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. Last Updated: 07/27/2016

Arms Talks Remain For Next U.S. President

WASHINGTON- The United States and Russia kept arms control talks alive Thursday, seeking to ensure continuity in one of the world's most important foreign policy dialogues despite the delay in naming the next U.S. president.

"People are very interested in keeping the momentum going, particularly on the strategic dialogue on offense, defense and proliferation issues," a U.S. official said.

"They want to make sure it's all teed up for the next people who come in," he added.

He was speaking after Deputy Secretary of State Strobe Talbott, pivotal in President Bill Clinton's Russia policy, held one of his last rounds of talks with Russian Deputy Foreign Minister Georgy Mamedov.

Their goal has been to agree upon the pace of arms cuts in the massive nuclear arsenals built up during the Cold War without wrecking their defenses or upsetting the balance on international arms treaties.

No breakthroughs are expected from their talks, which end Friday, though they may meet again before Clinton's administration closes shop Jan. 20, the official said.

Without the delay in naming the next U.S. president due to a bruising legal battle over who won more votes in the state of Florida, Mamedov would have known at least what political shade of counterpart he would be dealing with after Jan. 20.

Analysts say their main sticking point will not go away. Talks have been stymied over whether the United States should build a National Missile Defense (NMD) to protect itself from missile attack from states considered unpredictable, including North Korea, Iran and Iraq.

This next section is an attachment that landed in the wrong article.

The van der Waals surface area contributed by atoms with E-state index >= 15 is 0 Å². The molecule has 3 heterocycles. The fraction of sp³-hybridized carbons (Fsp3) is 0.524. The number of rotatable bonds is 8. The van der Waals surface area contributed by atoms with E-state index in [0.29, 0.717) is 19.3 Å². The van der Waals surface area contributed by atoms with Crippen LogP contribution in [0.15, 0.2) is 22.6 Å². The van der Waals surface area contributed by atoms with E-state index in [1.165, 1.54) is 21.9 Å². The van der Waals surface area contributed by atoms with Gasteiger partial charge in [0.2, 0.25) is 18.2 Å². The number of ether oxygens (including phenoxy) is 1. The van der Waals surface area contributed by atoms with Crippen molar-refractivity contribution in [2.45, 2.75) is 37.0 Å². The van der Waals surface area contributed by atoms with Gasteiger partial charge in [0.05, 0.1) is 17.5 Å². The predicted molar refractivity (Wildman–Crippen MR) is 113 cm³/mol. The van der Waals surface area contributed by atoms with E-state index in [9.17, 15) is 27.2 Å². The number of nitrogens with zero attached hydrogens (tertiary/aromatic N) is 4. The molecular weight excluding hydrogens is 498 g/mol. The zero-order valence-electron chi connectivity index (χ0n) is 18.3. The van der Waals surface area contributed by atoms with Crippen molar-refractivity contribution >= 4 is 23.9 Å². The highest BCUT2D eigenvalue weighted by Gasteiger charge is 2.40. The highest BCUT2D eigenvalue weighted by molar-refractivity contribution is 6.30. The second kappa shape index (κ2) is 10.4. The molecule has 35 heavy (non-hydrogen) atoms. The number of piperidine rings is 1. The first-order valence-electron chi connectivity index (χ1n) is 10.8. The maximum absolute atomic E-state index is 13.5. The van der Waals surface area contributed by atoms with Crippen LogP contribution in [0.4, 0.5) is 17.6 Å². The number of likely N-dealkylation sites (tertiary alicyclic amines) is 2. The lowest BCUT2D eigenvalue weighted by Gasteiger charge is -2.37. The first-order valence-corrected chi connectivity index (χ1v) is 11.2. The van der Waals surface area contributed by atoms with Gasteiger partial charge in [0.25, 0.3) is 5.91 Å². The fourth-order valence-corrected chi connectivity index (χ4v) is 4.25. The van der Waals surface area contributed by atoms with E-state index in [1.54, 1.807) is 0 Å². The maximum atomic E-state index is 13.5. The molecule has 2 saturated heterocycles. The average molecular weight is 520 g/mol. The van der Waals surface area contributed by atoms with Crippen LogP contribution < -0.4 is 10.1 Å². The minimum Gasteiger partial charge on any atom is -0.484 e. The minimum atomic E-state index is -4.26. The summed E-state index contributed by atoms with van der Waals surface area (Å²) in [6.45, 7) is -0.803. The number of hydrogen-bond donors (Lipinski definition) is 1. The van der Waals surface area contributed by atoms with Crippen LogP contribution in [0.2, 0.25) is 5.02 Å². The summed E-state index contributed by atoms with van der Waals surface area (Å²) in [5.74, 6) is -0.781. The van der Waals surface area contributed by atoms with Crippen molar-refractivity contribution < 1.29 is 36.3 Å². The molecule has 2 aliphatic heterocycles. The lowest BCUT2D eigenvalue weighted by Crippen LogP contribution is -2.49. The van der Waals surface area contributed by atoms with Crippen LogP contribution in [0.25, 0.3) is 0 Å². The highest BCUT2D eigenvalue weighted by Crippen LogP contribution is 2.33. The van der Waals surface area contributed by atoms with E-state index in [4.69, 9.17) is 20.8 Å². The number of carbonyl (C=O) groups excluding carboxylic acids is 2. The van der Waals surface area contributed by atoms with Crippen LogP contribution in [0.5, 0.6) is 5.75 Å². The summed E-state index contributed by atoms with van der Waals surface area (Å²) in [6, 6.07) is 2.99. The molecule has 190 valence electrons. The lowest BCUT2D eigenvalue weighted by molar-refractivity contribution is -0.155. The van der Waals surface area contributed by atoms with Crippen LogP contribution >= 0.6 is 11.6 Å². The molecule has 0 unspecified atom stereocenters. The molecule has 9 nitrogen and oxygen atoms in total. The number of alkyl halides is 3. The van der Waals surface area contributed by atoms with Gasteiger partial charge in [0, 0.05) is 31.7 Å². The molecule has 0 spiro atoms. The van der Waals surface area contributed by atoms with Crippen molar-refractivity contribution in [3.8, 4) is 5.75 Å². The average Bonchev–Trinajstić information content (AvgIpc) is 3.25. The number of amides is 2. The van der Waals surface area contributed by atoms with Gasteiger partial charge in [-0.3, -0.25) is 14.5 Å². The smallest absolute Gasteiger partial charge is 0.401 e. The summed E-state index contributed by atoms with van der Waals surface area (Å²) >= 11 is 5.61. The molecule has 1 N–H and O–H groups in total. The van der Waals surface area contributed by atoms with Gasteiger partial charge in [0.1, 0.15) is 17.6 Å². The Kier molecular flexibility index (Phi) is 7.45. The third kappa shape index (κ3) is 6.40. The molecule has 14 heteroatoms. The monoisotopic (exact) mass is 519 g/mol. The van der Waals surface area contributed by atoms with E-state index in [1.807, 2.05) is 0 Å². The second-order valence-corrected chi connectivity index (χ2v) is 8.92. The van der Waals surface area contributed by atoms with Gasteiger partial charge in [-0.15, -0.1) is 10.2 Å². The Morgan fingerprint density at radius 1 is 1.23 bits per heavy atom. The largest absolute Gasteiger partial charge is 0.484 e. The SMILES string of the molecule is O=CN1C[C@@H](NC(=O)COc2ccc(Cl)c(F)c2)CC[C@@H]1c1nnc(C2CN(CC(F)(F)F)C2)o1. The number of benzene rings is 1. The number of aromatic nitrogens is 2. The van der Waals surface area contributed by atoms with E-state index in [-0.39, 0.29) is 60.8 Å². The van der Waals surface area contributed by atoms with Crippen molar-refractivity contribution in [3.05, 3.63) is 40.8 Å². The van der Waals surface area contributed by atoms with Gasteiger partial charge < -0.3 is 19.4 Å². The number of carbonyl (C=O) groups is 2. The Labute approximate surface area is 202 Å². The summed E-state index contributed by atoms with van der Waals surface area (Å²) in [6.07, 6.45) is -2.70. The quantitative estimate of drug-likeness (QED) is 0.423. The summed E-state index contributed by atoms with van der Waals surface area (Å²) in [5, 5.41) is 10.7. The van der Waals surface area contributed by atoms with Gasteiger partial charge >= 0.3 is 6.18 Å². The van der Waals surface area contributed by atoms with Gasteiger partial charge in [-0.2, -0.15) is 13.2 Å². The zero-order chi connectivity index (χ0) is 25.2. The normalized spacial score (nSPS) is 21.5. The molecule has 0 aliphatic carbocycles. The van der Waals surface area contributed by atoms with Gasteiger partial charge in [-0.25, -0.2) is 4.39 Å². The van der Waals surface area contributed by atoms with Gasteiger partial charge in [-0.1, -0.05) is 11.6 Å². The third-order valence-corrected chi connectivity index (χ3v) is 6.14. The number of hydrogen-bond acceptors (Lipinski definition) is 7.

The Clinton administration would have liked to get further in arms talks with Russia, convincing Moscow to agree to amend the Anti-Ballistic Missile Treaty (ABM) of 1972 so Washington could build the system, which uses missiles to shoot down missiles.

The two U.S. presidential contenders have different positions on an NMD. Democrat Al Gore has said he would examine a missile defense system to shield U.S. territory while seeking agreement from partners like Russia.

Republican George W. Bush has said he would build a broader system, even if it meant pulling out of the 1972 treaty.

Critics say the system could make the world more dangerous instead of safer, arguing that amassing any missiles only encourages others to build more to outflank the U.S. defense.

A key concern for the United States is whether Russia is doing enough to prevent nuclear materials and technology it amassed during the Soviet years from being spread from its territory.

The United States is also anxious to find out more about Moscow's intentions toward Iran, a subject that came up at the discussions on Thursday, the official said.

Moscow is due on Friday to pull out of a pact sealed in 1995 by Prime Minister Viktor Chernomyrdin and Vice President Gore under which Russia ended conventional arms exports to Tehran at the end of 1999.


Apart from arms, they touched another sore spot -- the case of Edmond Pope, a retired naval intelligence officer on trial in Moscow for allegedly obtaining secret data on a torpedo.

The United States strongly denies that Pope was a spy and believes him when he says he was just trying to do business.

Clinton has asked President Vladimir Putin to intervene because the 54-year-old suffers from bone cancer and faces up to 20 years in prison. His entreaties have prompted no action.

Talbott and Mamedov, who also discussed China, North Korea and Afghanistan, laid the ground for meetings between their respective defense and foreign ministers at the North Atlantic Council in Brussels next month.